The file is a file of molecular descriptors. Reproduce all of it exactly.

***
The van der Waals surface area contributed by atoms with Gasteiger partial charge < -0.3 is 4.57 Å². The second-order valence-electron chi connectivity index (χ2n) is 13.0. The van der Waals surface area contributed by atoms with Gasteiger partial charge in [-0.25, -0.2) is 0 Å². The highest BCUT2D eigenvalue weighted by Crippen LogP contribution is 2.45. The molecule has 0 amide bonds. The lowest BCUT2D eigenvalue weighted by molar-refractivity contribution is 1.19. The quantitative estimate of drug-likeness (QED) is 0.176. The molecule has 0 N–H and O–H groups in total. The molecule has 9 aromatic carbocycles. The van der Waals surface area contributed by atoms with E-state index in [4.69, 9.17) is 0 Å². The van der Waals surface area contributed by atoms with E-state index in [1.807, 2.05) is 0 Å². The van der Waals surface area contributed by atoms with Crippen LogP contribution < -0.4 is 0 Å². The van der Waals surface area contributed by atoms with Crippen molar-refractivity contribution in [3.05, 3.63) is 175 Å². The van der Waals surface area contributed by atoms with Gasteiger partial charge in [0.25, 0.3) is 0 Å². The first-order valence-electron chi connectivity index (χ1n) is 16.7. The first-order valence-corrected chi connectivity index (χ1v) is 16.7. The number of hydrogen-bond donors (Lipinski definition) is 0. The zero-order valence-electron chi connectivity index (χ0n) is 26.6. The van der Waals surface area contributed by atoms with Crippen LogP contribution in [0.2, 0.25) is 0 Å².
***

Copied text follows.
The van der Waals surface area contributed by atoms with Gasteiger partial charge < -0.3 is 4.57 Å². The second-order valence-electron chi connectivity index (χ2n) is 13.0. The van der Waals surface area contributed by atoms with Gasteiger partial charge in [-0.25, -0.2) is 0 Å². The highest BCUT2D eigenvalue weighted by Crippen LogP contribution is 2.45. The molecule has 0 amide bonds. The lowest BCUT2D eigenvalue weighted by molar-refractivity contribution is 1.19. The quantitative estimate of drug-likeness (QED) is 0.176. The molecule has 0 N–H and O–H groups in total. The molecule has 9 aromatic carbocycles. The van der Waals surface area contributed by atoms with E-state index in [4.69, 9.17) is 0 Å². The van der Waals surface area contributed by atoms with E-state index in [1.807, 2.05) is 0 Å². The van der Waals surface area contributed by atoms with Crippen LogP contribution < -0.4 is 0 Å². The van der Waals surface area contributed by atoms with Crippen molar-refractivity contribution in [3.05, 3.63) is 175 Å². The van der Waals surface area contributed by atoms with Gasteiger partial charge in [0.25, 0.3) is 0 Å². The first-order valence-electron chi connectivity index (χ1n) is 16.7. The first-order valence-corrected chi connectivity index (χ1v) is 16.7. The number of hydrogen-bond donors (Lipinski definition) is 0. The zero-order valence-electron chi connectivity index (χ0n) is 26.6. The van der Waals surface area contributed by atoms with Crippen LogP contribution in [0.2, 0.25) is 0 Å².